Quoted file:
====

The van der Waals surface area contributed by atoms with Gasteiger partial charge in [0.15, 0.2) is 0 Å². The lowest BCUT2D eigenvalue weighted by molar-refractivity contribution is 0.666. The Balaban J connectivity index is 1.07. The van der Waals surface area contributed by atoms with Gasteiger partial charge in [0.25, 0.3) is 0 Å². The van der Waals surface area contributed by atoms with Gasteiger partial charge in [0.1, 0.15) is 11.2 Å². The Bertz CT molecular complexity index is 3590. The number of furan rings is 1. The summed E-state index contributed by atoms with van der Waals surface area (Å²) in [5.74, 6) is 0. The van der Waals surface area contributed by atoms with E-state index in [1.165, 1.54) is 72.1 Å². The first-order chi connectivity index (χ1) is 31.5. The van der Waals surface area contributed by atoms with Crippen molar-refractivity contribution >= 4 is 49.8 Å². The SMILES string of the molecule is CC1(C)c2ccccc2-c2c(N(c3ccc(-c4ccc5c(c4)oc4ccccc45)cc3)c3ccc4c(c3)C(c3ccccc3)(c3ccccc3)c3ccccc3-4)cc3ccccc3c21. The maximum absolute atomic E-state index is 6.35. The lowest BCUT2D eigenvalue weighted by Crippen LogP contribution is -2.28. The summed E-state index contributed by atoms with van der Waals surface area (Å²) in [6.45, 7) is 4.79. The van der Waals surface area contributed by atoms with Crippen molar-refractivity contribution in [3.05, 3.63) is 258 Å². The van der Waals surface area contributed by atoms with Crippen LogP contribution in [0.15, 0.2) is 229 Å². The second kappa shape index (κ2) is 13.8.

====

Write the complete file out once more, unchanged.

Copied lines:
The van der Waals surface area contributed by atoms with Gasteiger partial charge in [0.15, 0.2) is 0 Å². The lowest BCUT2D eigenvalue weighted by molar-refractivity contribution is 0.666. The Balaban J connectivity index is 1.07. The van der Waals surface area contributed by atoms with Gasteiger partial charge in [0.25, 0.3) is 0 Å². The van der Waals surface area contributed by atoms with Gasteiger partial charge in [0.1, 0.15) is 11.2 Å². The Bertz CT molecular complexity index is 3590. The number of furan rings is 1. The summed E-state index contributed by atoms with van der Waals surface area (Å²) in [5.74, 6) is 0. The van der Waals surface area contributed by atoms with E-state index in [1.165, 1.54) is 72.1 Å². The first-order chi connectivity index (χ1) is 31.5. The van der Waals surface area contributed by atoms with Crippen molar-refractivity contribution >= 4 is 49.8 Å². The SMILES string of the molecule is CC1(C)c2ccccc2-c2c(N(c3ccc(-c4ccc5c(c4)oc4ccccc45)cc3)c3ccc4c(c3)C(c3ccccc3)(c3ccccc3)c3ccccc3-4)cc3ccccc3c21. The maximum absolute atomic E-state index is 6.35. The lowest BCUT2D eigenvalue weighted by Crippen LogP contribution is -2.28. The summed E-state index contributed by atoms with van der Waals surface area (Å²) in [6.45, 7) is 4.79. The van der Waals surface area contributed by atoms with Crippen molar-refractivity contribution in [3.05, 3.63) is 258 Å². The van der Waals surface area contributed by atoms with Crippen LogP contribution in [0.15, 0.2) is 229 Å². The second kappa shape index (κ2) is 13.8.